In the dead of night a tragedy occurred. Starting at 3 in the morning, crews working in the city of New Orleans removed a famous statue of Jefferson Davis the first, and, thankfully, only president of the Confederate States of America. I call it a tragedy not because I especially like Jefferson Davis or sympathize with the Rebellion, but because of the temper tantrum which precipitated this removal and which may signal the removal of many other cultural monuments, perhaps including one to my hero Thomas Jefferson at Columbia University.
Human beings are complicated. It’s probably the thing I like about us the most. Human beings can be, and often are, a mixture of conflicts. We’re all hypocrites in one way or another. Thomas Jefferson and Jefferson Davis (as well as many of the others on the proverbial chopping block) are no different. They can be loved and simultaneously despised. But perhaps its too much to ask a modern political society to think more holistically about historical and cultural matters- matters which often contain a great deal of nuance.
The drive to make these historical figures into “un-persons” (to borrow from Orwell) is only part of a much larger story of the infantilization of America. Whether left or right, Americans are becoming increasingly thin skinned. The Right likes to throw around the phrase “snowflake” when liberals shut down free speech rallies at Berkeley or lectures at Villanova, but burn a flag in front of a conservative and they’ll become just as “triggered”. Even saying the word “rape” is apparently nearly the same as rape itself. We can’t seem to handle things we don’t like anymore. We have become children, wailing for mother. Notable lefty actor and comedian Stephen Fry even took heat for saying as much as Dave Rubin’s show. To the millennial Left (and to a certain extent the Right) refusal to accept the whole slate of liberal positions makes you into an enemy of the people, and any act against you, whether violent or not, is justified.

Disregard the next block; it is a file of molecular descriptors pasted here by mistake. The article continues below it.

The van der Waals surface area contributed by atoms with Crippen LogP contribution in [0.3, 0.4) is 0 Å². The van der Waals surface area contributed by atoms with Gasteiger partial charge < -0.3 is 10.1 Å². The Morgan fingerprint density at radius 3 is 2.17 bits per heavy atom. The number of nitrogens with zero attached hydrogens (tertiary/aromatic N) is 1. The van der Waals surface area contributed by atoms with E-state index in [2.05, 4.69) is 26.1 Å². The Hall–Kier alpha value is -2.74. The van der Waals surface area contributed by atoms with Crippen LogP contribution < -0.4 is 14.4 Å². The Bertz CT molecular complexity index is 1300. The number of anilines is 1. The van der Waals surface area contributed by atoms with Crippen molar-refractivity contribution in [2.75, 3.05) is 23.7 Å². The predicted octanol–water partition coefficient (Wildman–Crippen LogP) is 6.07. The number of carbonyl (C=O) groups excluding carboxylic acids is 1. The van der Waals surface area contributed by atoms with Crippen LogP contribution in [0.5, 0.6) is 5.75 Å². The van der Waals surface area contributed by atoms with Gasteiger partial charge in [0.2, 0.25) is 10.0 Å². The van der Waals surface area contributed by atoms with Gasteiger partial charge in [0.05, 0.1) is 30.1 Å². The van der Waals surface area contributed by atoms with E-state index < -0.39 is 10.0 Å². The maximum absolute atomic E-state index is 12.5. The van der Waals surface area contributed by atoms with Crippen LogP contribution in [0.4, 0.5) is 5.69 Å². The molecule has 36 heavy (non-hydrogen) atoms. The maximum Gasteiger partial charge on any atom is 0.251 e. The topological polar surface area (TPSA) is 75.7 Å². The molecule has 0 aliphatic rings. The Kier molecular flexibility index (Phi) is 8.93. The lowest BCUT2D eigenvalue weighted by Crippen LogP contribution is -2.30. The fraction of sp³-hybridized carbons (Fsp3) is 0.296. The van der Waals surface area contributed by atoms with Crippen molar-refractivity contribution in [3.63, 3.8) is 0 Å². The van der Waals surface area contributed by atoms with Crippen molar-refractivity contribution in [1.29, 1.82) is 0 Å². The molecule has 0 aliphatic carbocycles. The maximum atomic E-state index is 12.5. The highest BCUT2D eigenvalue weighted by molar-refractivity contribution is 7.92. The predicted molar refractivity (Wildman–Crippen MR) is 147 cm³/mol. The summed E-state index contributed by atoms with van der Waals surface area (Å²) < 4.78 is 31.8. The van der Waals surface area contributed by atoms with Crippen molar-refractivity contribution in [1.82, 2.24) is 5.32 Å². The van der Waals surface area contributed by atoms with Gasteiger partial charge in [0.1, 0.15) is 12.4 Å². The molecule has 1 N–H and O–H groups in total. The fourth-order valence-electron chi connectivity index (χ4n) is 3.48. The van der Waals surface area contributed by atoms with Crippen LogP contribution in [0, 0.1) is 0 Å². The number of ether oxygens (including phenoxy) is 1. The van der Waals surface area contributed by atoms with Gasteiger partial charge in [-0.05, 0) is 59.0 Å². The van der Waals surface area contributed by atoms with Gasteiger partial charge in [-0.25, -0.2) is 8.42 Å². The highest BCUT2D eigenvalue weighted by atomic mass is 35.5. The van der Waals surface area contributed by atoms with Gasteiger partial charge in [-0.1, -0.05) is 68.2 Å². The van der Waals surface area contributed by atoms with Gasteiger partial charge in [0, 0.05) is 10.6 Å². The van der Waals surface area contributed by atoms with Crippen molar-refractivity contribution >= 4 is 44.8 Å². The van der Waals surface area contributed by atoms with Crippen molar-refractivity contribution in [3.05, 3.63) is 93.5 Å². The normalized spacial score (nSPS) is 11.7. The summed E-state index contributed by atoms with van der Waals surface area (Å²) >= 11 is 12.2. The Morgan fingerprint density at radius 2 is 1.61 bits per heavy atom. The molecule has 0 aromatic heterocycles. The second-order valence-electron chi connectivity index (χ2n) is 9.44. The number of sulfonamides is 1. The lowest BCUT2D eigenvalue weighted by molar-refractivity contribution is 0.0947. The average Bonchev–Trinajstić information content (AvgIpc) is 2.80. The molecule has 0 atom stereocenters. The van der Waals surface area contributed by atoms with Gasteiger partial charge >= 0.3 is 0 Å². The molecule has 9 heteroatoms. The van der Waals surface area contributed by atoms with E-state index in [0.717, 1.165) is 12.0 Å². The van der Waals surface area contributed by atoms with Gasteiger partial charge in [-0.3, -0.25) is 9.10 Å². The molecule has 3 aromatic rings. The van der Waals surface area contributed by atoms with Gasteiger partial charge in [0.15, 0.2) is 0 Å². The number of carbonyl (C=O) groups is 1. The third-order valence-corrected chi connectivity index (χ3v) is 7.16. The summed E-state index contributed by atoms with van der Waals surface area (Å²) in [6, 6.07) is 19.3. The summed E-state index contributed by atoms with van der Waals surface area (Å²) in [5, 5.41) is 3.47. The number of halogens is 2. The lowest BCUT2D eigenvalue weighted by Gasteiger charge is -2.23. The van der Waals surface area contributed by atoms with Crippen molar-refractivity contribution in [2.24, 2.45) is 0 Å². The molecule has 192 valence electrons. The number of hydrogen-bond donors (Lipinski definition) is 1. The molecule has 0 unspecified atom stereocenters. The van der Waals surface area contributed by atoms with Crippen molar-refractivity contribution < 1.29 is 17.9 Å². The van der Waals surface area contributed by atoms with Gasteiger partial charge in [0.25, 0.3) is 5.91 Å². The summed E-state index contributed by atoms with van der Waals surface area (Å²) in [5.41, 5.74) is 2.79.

This isn’t just about freedom of expression and safe spaces, this is about a re-juvenile devolution into profound social gridlock, driven by absurdity and nurtured by political fatigue. If you don’t like something, a statue, a speaker, an idea, then fight it. Throw eggs at the statue, protest the speaker, or come up with a better idea. Trying to erase those things you don’t like from the world is childish. If it’s really that traumatic for you to encounter something you don’t agree with that you literally can’t even, then maybe take a Xanax and get on with your life. Don’t deny me the opportunity to look at that statue of Jefferson Davis and reflect upon my own self and possibly come to greater conclusions about the world because of it. You don’t own my brain, so stop trying to control what goes into it.